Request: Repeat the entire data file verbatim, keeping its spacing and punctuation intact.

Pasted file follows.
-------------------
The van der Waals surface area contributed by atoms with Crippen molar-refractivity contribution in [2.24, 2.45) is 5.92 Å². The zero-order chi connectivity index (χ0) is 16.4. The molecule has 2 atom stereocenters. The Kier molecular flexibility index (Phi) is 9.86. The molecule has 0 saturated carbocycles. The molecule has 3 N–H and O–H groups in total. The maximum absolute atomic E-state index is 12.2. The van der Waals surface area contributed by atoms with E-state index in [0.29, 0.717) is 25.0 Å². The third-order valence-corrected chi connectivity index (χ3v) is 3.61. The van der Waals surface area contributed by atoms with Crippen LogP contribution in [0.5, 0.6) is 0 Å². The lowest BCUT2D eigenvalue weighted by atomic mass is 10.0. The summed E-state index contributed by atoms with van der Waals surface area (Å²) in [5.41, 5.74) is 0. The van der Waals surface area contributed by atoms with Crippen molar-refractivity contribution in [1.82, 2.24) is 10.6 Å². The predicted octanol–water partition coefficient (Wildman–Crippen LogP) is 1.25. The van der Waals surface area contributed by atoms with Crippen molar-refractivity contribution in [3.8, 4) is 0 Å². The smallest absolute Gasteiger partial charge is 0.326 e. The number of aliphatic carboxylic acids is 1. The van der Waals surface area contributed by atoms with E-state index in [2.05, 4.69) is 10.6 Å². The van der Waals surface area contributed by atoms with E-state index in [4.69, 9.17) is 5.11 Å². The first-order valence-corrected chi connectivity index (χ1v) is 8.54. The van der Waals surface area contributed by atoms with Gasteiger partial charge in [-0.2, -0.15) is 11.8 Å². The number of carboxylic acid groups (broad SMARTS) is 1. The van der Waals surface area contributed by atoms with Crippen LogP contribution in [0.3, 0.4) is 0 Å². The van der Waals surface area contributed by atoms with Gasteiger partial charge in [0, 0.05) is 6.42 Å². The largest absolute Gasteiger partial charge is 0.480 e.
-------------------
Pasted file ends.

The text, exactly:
The van der Waals surface area contributed by atoms with Crippen molar-refractivity contribution in [2.24, 2.45) is 5.92 Å². The zero-order chi connectivity index (χ0) is 16.4. The molecule has 2 atom stereocenters. The Kier molecular flexibility index (Phi) is 9.86. The molecule has 0 saturated carbocycles. The molecule has 3 N–H and O–H groups in total. The maximum absolute atomic E-state index is 12.2. The van der Waals surface area contributed by atoms with E-state index in [0.29, 0.717) is 25.0 Å². The third-order valence-corrected chi connectivity index (χ3v) is 3.61. The van der Waals surface area contributed by atoms with Crippen LogP contribution in [0.5, 0.6) is 0 Å². The lowest BCUT2D eigenvalue weighted by atomic mass is 10.0. The summed E-state index contributed by atoms with van der Waals surface area (Å²) in [5.41, 5.74) is 0. The van der Waals surface area contributed by atoms with Crippen molar-refractivity contribution in [1.82, 2.24) is 10.6 Å². The predicted octanol–water partition coefficient (Wildman–Crippen LogP) is 1.25. The van der Waals surface area contributed by atoms with Crippen molar-refractivity contribution in [3.8, 4) is 0 Å². The smallest absolute Gasteiger partial charge is 0.326 e. The number of aliphatic carboxylic acids is 1. The van der Waals surface area contributed by atoms with E-state index in [2.05, 4.69) is 10.6 Å². The van der Waals surface area contributed by atoms with E-state index in [4.69, 9.17) is 5.11 Å². The first-order valence-corrected chi connectivity index (χ1v) is 8.54. The van der Waals surface area contributed by atoms with Gasteiger partial charge in [-0.2, -0.15) is 11.8 Å². The number of carboxylic acid groups (broad SMARTS) is 1. The van der Waals surface area contributed by atoms with Crippen LogP contribution in [0.3, 0.4) is 0 Å². The van der Waals surface area contributed by atoms with Gasteiger partial charge in [0, 0.05) is 6.42 Å². The largest absolute Gasteiger partial charge is 0.480 e.